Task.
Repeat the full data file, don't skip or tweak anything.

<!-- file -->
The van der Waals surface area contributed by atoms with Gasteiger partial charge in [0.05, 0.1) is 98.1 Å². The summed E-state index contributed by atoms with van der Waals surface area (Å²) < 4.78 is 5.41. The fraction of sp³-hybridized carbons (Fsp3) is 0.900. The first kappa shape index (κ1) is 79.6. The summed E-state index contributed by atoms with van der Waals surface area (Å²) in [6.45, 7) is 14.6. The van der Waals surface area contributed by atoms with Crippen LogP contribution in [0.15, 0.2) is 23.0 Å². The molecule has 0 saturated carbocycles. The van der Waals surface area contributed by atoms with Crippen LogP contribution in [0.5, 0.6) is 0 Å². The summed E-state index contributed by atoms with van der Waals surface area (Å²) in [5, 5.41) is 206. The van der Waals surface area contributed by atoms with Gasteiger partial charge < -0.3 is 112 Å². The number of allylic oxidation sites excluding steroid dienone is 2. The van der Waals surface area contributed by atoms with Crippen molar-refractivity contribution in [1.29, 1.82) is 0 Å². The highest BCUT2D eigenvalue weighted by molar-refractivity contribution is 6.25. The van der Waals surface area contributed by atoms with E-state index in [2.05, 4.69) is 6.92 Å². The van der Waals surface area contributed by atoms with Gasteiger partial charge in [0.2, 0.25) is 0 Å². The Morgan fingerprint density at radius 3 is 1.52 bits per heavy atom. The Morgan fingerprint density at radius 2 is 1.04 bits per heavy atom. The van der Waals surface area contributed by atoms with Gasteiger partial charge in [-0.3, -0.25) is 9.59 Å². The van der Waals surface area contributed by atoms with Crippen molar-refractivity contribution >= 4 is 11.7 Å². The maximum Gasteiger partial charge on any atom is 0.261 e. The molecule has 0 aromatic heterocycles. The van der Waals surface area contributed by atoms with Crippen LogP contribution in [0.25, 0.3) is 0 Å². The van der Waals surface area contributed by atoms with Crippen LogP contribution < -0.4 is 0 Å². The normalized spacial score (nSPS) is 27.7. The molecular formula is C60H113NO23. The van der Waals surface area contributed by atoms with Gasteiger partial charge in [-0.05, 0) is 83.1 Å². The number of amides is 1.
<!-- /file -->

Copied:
The van der Waals surface area contributed by atoms with Gasteiger partial charge in [0.05, 0.1) is 98.1 Å². The summed E-state index contributed by atoms with van der Waals surface area (Å²) < 4.78 is 5.41. The fraction of sp³-hybridized carbons (Fsp3) is 0.900. The first kappa shape index (κ1) is 79.6. The summed E-state index contributed by atoms with van der Waals surface area (Å²) in [6.45, 7) is 14.6. The van der Waals surface area contributed by atoms with Crippen LogP contribution in [0.15, 0.2) is 23.0 Å². The molecule has 0 saturated carbocycles. The van der Waals surface area contributed by atoms with Crippen LogP contribution in [0.5, 0.6) is 0 Å². The summed E-state index contributed by atoms with van der Waals surface area (Å²) in [5, 5.41) is 206. The van der Waals surface area contributed by atoms with Gasteiger partial charge < -0.3 is 112 Å². The number of allylic oxidation sites excluding steroid dienone is 2. The van der Waals surface area contributed by atoms with Crippen molar-refractivity contribution in [1.29, 1.82) is 0 Å². The highest BCUT2D eigenvalue weighted by molar-refractivity contribution is 6.25. The van der Waals surface area contributed by atoms with E-state index in [2.05, 4.69) is 6.92 Å². The van der Waals surface area contributed by atoms with Gasteiger partial charge in [0.2, 0.25) is 0 Å². The Morgan fingerprint density at radius 3 is 1.52 bits per heavy atom. The Morgan fingerprint density at radius 2 is 1.04 bits per heavy atom. The van der Waals surface area contributed by atoms with Gasteiger partial charge in [-0.3, -0.25) is 9.59 Å². The van der Waals surface area contributed by atoms with Crippen molar-refractivity contribution >= 4 is 11.7 Å². The maximum Gasteiger partial charge on any atom is 0.261 e. The molecule has 0 aromatic heterocycles. The van der Waals surface area contributed by atoms with Crippen LogP contribution in [0.25, 0.3) is 0 Å². The van der Waals surface area contributed by atoms with Crippen LogP contribution < -0.4 is 0 Å². The normalized spacial score (nSPS) is 27.7. The molecular formula is C60H113NO23. The van der Waals surface area contributed by atoms with Gasteiger partial charge in [-0.05, 0) is 83.1 Å². The number of amides is 1.